I tried the XP-PENMac_184.108.40.206119(Official Driver) released on 20 Jan 2021 but it didn’t work for me – the cursor could move but I couldn’t click on anything.
These XP-Pen drivers are suppose to work for MacOS 10.14 and 11 Big Sur. Thankfully at least one worked for me.
And finally there was one issue. The MacOS driver has to be launched each time you want to use the tablet. Apparently installing the driver, at time of this review, does not mean the driver will do its magic in the background all the time.
The workaround is simple: just use MacOS System Preferences to have the driver launch (and hide) automatically each time you power on.
And don’t quit the driver or the tablet won’t work (cursor won’t move) again. Use the red cross button or just hide the app to background.
Here’s where you can customise the 8 physical shortcut buttons, aka ExpressKeys
The most important thing here is you can rotate the orientation 180 degrees. This is for left handers.
Pressure curve can be adjusted by moving the square dot around.
These are the other shortcuts you can set to the pen’s buttons or ExpressKeys. The more useful ones are probably “Switch Monitor” which will move the cursor to another display if you’re using dual monitors, and Precision mode which will slow down the cursor’s movement so that you can draw more precisely.
Drawing performance is excellent on MacOS. I did not test the tablet with Windows though.
The pen is very sensitive. Pressure and tilt sensitivity works well. Lines can taper smoothly. Transition from thin to thick lines, vice versa, is smooth. Line were able to come out just the way I want them too.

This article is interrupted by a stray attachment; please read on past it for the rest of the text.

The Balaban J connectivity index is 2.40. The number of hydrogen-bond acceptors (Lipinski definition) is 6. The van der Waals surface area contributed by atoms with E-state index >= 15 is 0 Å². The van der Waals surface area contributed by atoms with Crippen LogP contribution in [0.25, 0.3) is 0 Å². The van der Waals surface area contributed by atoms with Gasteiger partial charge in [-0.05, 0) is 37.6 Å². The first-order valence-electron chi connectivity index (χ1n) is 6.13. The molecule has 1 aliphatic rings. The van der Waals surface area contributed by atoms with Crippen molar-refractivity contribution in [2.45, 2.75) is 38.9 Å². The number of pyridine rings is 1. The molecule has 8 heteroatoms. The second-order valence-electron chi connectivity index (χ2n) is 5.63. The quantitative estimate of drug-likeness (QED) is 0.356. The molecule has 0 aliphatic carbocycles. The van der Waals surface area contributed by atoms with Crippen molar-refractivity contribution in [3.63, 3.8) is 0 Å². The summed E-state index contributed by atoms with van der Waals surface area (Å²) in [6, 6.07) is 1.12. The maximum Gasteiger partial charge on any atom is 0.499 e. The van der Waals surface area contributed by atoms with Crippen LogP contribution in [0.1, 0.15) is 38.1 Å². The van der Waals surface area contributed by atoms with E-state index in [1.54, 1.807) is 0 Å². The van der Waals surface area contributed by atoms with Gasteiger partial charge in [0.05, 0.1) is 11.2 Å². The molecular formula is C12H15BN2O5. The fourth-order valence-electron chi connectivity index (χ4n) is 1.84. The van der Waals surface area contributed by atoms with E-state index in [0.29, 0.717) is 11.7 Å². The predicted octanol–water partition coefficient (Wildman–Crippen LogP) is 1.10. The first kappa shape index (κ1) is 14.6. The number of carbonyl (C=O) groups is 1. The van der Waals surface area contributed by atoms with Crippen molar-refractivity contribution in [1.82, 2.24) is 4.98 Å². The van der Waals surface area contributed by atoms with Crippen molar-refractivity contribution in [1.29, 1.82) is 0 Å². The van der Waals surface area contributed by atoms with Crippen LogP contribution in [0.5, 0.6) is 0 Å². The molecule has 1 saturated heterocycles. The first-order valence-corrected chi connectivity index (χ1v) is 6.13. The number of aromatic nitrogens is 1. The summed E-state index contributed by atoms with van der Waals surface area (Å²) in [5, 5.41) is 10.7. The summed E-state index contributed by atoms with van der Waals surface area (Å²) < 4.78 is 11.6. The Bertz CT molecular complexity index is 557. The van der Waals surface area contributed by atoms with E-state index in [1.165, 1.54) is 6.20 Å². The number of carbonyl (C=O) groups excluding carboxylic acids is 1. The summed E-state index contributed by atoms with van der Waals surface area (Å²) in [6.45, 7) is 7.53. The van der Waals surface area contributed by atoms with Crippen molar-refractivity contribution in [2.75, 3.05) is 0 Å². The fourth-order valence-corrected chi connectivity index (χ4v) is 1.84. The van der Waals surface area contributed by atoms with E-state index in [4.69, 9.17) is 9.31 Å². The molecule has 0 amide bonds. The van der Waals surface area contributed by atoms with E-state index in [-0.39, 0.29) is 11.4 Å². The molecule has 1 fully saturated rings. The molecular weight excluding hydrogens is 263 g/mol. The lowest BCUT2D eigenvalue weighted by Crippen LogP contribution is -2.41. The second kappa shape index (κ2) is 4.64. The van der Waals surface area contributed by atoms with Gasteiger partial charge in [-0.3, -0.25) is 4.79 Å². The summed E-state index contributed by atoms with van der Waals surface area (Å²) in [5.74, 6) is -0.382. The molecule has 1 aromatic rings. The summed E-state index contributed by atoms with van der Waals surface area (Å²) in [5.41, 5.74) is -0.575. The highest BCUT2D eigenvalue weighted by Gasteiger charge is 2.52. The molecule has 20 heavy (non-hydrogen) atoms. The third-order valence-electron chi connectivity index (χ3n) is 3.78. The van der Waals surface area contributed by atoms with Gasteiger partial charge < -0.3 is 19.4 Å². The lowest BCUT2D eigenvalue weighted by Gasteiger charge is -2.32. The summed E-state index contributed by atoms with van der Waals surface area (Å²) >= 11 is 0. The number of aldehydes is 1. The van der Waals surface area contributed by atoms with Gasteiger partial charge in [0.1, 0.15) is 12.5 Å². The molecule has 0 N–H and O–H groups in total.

Initial activation force is low, even lower compared to pen displays which is not surprising.
Pressure and tilt also work well with Affinity Photo, Affinity Designer and Adobe Illustrator.
Drawing on Android
Using with Android is plug and play, no driver installation needed.
Tilt and pressure sensitivity work with Android. But since there’s no driver, you won’t be able to adjust the pressure curve or use the ExpressKeys.
The tablet and your Android device have to be in portrait orientation for the cursor tracking to match.
Shown in the photo above is the tablet used together with the Samsung Tab S7+. This use case does not make sense because you can already draw on the Samsung tablet with the S Pen.
To have the tablet able to work with Android is a nice extra. Note that the cursor may not appear with certain Android devices. That’s a risk you have to understand if you want to buy this tablet specifically to use with an Android tablet. E.g. You may have a large tablet that doesn’t come with an active stylus and want to use Clip Studio Paint (Android) which is an awesome drawing app.
Design and build quality is good. Drawing performance is excellent. Performance is consistent and predictable.
There are only minor issues I noticed.
First, MacOS driver has to be launched each time before the tablet can function. Workaround is to set the driver to launch at login since installation doesn’t do that for you.
Second, if you use multiple wireless devices with your computer, you may expect some wireless connection issues.
Third. 10 hours continuous battery life is kinda short to me. If you draw a lot, definitely check out XP-Pen’s other wireless tablets that offer longer battery life, e.g. 14 hours with US $69 XP-Pen Star 05 and 16 hours with US $86 XP-Pen Star 06 (one of top three tablets I always recommend), but they are more expensive.
If I want to buy a Deco Mini 7, I may probably go with the wired model.
Pros and cons at a glance
+ Nice looking design
+ Good build quality
+ Up to 8,192 levels of pressure sensitivity
+ Tilt sensitivity support
+ 8 physical shortcut buttons
+ 10 replacement nibs included
+ Tablet usable while charging
+ Has left-handed mode
+ 5 minutes auto power-off to conserve battery life
– MacOS driver has to be launched manually for tablet to work
– Wireless connection issues with other wireless devices
– 10 hours battery life feels short
Where to buy
At the time of this review, XP-Pen Deco Mini 7 Wireless is US $59 on XP-Pen’s online store.